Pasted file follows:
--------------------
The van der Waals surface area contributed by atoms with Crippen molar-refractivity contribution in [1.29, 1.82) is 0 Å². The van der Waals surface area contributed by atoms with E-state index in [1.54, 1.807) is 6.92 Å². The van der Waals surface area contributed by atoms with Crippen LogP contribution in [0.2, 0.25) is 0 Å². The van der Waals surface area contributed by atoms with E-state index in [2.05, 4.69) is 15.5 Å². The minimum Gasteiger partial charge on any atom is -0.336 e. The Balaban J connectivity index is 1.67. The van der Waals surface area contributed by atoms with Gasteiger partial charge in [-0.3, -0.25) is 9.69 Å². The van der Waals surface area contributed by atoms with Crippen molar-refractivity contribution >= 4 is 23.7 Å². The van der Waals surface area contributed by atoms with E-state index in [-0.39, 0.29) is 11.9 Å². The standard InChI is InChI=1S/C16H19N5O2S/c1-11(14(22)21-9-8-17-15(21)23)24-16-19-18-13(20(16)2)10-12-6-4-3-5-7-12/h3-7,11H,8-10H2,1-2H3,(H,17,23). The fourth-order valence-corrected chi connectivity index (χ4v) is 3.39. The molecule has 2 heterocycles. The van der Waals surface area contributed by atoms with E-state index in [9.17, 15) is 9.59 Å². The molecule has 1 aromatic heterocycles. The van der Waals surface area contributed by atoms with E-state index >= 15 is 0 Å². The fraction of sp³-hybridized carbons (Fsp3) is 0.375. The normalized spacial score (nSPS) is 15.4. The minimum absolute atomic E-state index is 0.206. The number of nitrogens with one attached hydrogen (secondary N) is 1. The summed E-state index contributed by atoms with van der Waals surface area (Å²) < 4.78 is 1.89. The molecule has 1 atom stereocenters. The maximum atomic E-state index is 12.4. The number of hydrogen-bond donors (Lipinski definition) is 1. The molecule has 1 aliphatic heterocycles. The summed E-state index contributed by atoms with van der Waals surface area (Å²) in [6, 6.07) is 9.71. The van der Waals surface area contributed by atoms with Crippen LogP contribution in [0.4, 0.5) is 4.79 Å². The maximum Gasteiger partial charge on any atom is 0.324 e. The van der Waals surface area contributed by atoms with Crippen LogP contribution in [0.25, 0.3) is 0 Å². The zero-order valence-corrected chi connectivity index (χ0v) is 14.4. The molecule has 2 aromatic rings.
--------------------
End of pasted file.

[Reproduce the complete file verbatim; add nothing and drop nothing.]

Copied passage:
The van der Waals surface area contributed by atoms with Crippen molar-refractivity contribution in [1.29, 1.82) is 0 Å². The van der Waals surface area contributed by atoms with E-state index in [1.54, 1.807) is 6.92 Å². The van der Waals surface area contributed by atoms with Crippen LogP contribution in [0.2, 0.25) is 0 Å². The van der Waals surface area contributed by atoms with E-state index in [2.05, 4.69) is 15.5 Å². The minimum Gasteiger partial charge on any atom is -0.336 e. The Balaban J connectivity index is 1.67. The van der Waals surface area contributed by atoms with Gasteiger partial charge in [-0.3, -0.25) is 9.69 Å². The van der Waals surface area contributed by atoms with Crippen molar-refractivity contribution >= 4 is 23.7 Å². The van der Waals surface area contributed by atoms with E-state index in [-0.39, 0.29) is 11.9 Å². The standard InChI is InChI=1S/C16H19N5O2S/c1-11(14(22)21-9-8-17-15(21)23)24-16-19-18-13(20(16)2)10-12-6-4-3-5-7-12/h3-7,11H,8-10H2,1-2H3,(H,17,23). The fourth-order valence-corrected chi connectivity index (χ4v) is 3.39. The molecule has 2 heterocycles. The van der Waals surface area contributed by atoms with E-state index in [9.17, 15) is 9.59 Å². The molecule has 1 aromatic heterocycles. The van der Waals surface area contributed by atoms with E-state index >= 15 is 0 Å². The fraction of sp³-hybridized carbons (Fsp3) is 0.375. The normalized spacial score (nSPS) is 15.4. The minimum absolute atomic E-state index is 0.206. The number of nitrogens with one attached hydrogen (secondary N) is 1. The summed E-state index contributed by atoms with van der Waals surface area (Å²) < 4.78 is 1.89. The molecule has 1 atom stereocenters. The maximum atomic E-state index is 12.4. The number of hydrogen-bond donors (Lipinski definition) is 1. The molecule has 1 aliphatic heterocycles. The summed E-state index contributed by atoms with van der Waals surface area (Å²) in [6, 6.07) is 9.71. The van der Waals surface area contributed by atoms with Crippen LogP contribution in [0.4, 0.5) is 4.79 Å². The maximum Gasteiger partial charge on any atom is 0.324 e. The van der Waals surface area contributed by atoms with Crippen LogP contribution in [0.25, 0.3) is 0 Å². The zero-order valence-corrected chi connectivity index (χ0v) is 14.4. The molecule has 2 aromatic rings.